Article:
The DHS has been operating a highly frequented online risk calculator that allows users to assess their cardiovascular risk. In a cooperation between DigiMed Bayern, DHL and DHS, an APP is to be created as a digital companion for people with manifested heart disease and people who want to monitor their heart health. In addition to information and news on specific diseases, the APP also provides information, tips and practical instructions for a healthy diet, sports and other factors such as stress reduction or recovery management. This is intended to provide personalized support for primary and secondary prevention of heart diseases. The content of the app has been validated by clinical research, and corresponds to the current state of medical research and clinical guidelines. The APP primarily sees itself as an information and communication platform. In addition, the effort is supported by motivating individualized aspects, such as goal setting and success measurement as well as the integration of local self-help groups.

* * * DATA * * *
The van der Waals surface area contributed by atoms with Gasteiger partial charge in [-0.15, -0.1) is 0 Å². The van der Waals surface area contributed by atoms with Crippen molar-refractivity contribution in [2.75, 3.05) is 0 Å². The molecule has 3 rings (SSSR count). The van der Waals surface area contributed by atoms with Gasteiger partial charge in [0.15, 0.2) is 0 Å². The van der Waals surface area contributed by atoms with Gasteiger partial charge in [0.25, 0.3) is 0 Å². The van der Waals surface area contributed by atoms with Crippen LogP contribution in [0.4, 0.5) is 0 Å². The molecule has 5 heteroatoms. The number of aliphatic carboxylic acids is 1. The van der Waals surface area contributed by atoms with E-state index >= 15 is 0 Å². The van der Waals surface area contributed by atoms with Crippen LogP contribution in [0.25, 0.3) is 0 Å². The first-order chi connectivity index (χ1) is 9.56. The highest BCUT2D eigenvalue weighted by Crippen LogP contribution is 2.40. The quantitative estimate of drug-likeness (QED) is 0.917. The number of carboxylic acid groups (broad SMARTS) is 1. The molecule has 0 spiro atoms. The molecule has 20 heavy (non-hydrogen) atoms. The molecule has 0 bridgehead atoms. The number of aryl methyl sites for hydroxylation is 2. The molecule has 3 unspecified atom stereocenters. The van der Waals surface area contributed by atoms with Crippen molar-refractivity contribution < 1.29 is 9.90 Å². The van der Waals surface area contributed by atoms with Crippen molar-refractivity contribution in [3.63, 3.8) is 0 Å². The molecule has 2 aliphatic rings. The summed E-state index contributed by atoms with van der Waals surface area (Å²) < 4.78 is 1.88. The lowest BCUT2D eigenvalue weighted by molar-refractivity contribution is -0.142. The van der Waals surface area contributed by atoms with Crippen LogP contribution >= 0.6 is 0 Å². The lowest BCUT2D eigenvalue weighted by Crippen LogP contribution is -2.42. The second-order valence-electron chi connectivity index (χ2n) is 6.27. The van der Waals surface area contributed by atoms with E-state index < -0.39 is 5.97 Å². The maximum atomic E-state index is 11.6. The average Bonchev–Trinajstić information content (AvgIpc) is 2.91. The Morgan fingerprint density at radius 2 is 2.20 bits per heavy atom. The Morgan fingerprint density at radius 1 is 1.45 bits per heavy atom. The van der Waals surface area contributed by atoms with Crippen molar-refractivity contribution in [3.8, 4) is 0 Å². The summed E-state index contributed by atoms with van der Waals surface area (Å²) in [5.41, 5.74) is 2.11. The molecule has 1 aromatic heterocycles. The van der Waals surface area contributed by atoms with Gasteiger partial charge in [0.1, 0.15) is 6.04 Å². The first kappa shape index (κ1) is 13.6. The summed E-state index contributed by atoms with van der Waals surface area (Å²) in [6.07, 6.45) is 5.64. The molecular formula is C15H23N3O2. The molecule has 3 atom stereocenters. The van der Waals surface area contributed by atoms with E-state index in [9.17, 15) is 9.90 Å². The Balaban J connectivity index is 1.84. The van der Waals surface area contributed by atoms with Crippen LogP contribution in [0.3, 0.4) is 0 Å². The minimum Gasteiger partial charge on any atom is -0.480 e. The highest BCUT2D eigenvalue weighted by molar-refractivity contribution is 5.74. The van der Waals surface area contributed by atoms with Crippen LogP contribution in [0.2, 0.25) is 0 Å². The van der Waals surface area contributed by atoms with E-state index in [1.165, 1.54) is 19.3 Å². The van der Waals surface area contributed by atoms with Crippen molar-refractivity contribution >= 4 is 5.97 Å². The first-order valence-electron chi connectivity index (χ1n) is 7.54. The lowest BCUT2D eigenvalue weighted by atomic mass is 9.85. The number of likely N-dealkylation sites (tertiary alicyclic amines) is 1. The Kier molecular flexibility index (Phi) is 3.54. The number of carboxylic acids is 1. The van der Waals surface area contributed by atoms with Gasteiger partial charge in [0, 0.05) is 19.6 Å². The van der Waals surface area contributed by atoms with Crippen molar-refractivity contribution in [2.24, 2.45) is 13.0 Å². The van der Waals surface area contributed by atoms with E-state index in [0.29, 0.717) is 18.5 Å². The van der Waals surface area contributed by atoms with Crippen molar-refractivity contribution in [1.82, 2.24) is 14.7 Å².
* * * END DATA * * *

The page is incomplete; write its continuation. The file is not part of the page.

A second aspect of the APP is the ongoing scientific survey of users. A central database allows questions to be sent to all users of the app at regular intervals. The focus is on sustainable, personalized motivation of the participants, which is supported by appropriate psychological interaction modules. These interaction modules aim to improve health-promoting behavior through the targeted provision of information and suggestions. Motivational measures such as personal goal setting, self-monitoring or reinforcement are used to encourage users to make positive behavioral changes. In accordance with data protection regulations, the data is initially only stored on the users' end devices. For a voluntary consent or inclusion in a study, users generally agreeing to this should be addressed without transferring individual data. If you consent to the study, the data will be transmitted pseudonymized or anonymized to a centralized platform. On the basis of the data, users are phenotyped with increasing precision over the long term, and individually over time. On this basis, measures or digital interventions can be implemented more specifically. Moreover, the success of measures already applied (e.g. long-term medication) can be assessed individually. Prevention strategies can be transferred to stratifiable groups of similar users using the APP. Thus, all users of the APP benefit in the long term from the increasing optimization of the overall system, even without participating in scientific evaluations.